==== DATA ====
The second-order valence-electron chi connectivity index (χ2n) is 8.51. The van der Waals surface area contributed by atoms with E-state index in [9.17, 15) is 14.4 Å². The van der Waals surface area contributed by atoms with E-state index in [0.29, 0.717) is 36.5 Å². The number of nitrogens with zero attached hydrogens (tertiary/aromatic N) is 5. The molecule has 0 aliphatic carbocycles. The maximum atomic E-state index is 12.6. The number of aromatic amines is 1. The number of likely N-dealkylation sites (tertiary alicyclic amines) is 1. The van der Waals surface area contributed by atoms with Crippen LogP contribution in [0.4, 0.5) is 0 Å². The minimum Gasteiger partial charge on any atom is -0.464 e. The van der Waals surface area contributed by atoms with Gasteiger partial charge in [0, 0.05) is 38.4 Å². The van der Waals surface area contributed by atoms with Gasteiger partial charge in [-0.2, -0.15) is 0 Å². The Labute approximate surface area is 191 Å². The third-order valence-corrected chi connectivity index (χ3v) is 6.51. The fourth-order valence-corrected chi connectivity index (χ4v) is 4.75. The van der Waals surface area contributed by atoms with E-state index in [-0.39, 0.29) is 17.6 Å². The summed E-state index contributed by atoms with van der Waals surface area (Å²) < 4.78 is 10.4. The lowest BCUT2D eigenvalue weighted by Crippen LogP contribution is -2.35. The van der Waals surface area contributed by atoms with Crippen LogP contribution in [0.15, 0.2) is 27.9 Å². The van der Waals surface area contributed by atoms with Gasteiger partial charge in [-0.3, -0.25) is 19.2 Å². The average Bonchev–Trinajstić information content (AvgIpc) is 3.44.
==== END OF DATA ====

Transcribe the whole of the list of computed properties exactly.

The second-order valence-electron chi connectivity index (χ2n) is 8.51. The van der Waals surface area contributed by atoms with E-state index in [9.17, 15) is 14.4 Å². The van der Waals surface area contributed by atoms with E-state index in [0.29, 0.717) is 36.5 Å². The number of nitrogens with zero attached hydrogens (tertiary/aromatic N) is 5. The molecule has 0 aliphatic carbocycles. The maximum atomic E-state index is 12.6. The number of aromatic amines is 1. The number of likely N-dealkylation sites (tertiary alicyclic amines) is 1. The van der Waals surface area contributed by atoms with Crippen LogP contribution in [0.4, 0.5) is 0 Å². The minimum Gasteiger partial charge on any atom is -0.464 e. The van der Waals surface area contributed by atoms with Gasteiger partial charge in [0, 0.05) is 38.4 Å². The van der Waals surface area contributed by atoms with Gasteiger partial charge in [-0.2, -0.15) is 0 Å². The Labute approximate surface area is 191 Å². The third-order valence-corrected chi connectivity index (χ3v) is 6.51. The fourth-order valence-corrected chi connectivity index (χ4v) is 4.75. The van der Waals surface area contributed by atoms with E-state index in [-0.39, 0.29) is 17.6 Å². The summed E-state index contributed by atoms with van der Waals surface area (Å²) < 4.78 is 10.4. The lowest BCUT2D eigenvalue weighted by Crippen LogP contribution is -2.35. The van der Waals surface area contributed by atoms with Crippen LogP contribution in [0.15, 0.2) is 27.9 Å². The van der Waals surface area contributed by atoms with Gasteiger partial charge in [-0.3, -0.25) is 19.2 Å². The average Bonchev–Trinajstić information content (AvgIpc) is 3.44.